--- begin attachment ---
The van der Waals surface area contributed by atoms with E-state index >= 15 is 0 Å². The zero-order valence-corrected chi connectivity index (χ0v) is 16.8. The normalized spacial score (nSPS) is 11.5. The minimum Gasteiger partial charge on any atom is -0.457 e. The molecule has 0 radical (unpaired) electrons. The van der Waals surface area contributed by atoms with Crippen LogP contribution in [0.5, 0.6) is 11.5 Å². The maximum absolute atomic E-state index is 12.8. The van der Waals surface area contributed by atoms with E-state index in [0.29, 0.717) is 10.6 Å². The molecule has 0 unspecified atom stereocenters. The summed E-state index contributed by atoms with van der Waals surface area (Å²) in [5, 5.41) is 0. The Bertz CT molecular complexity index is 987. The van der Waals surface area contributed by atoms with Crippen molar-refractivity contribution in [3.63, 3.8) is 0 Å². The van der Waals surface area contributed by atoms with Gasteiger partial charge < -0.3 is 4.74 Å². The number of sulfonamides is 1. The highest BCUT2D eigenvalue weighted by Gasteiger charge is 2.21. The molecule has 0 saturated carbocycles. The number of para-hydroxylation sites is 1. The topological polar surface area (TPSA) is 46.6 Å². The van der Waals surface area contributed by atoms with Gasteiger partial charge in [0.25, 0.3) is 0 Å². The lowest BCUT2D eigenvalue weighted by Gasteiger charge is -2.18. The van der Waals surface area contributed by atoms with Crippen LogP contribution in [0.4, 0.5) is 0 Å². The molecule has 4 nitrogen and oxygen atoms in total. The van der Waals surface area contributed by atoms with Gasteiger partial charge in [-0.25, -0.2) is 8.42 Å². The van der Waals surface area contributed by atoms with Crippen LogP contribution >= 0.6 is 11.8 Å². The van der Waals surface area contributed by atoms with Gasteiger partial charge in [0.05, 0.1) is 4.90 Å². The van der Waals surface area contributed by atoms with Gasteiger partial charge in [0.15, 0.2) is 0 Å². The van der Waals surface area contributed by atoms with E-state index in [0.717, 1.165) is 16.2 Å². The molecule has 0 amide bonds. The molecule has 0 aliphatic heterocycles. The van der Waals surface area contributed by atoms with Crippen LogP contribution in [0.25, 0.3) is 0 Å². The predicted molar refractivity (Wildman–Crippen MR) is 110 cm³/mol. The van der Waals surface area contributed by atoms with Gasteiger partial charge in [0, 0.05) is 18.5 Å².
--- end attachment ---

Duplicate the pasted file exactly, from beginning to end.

The van der Waals surface area contributed by atoms with E-state index >= 15 is 0 Å². The zero-order valence-corrected chi connectivity index (χ0v) is 16.8. The normalized spacial score (nSPS) is 11.5. The minimum Gasteiger partial charge on any atom is -0.457 e. The molecule has 0 radical (unpaired) electrons. The van der Waals surface area contributed by atoms with Crippen LogP contribution in [0.5, 0.6) is 11.5 Å². The maximum absolute atomic E-state index is 12.8. The van der Waals surface area contributed by atoms with E-state index in [0.29, 0.717) is 10.6 Å². The molecule has 0 unspecified atom stereocenters. The summed E-state index contributed by atoms with van der Waals surface area (Å²) in [5, 5.41) is 0. The Bertz CT molecular complexity index is 987. The van der Waals surface area contributed by atoms with Crippen molar-refractivity contribution in [3.63, 3.8) is 0 Å². The van der Waals surface area contributed by atoms with Gasteiger partial charge < -0.3 is 4.74 Å². The number of sulfonamides is 1. The highest BCUT2D eigenvalue weighted by Gasteiger charge is 2.21. The molecule has 0 saturated carbocycles. The number of para-hydroxylation sites is 1. The topological polar surface area (TPSA) is 46.6 Å². The van der Waals surface area contributed by atoms with Gasteiger partial charge in [0.25, 0.3) is 0 Å². The lowest BCUT2D eigenvalue weighted by Gasteiger charge is -2.18. The van der Waals surface area contributed by atoms with Crippen LogP contribution in [0.4, 0.5) is 0 Å². The molecule has 4 nitrogen and oxygen atoms in total. The van der Waals surface area contributed by atoms with Gasteiger partial charge in [-0.25, -0.2) is 8.42 Å². The van der Waals surface area contributed by atoms with Crippen LogP contribution >= 0.6 is 11.8 Å². The van der Waals surface area contributed by atoms with Gasteiger partial charge in [0.05, 0.1) is 4.90 Å². The van der Waals surface area contributed by atoms with Gasteiger partial charge in [0.15, 0.2) is 0 Å². The van der Waals surface area contributed by atoms with E-state index in [0.717, 1.165) is 16.2 Å². The molecule has 0 amide bonds. The molecule has 0 aliphatic heterocycles. The van der Waals surface area contributed by atoms with Crippen LogP contribution in [0.25, 0.3) is 0 Å². The predicted molar refractivity (Wildman–Crippen MR) is 110 cm³/mol. The van der Waals surface area contributed by atoms with Gasteiger partial charge in [0, 0.05) is 18.5 Å².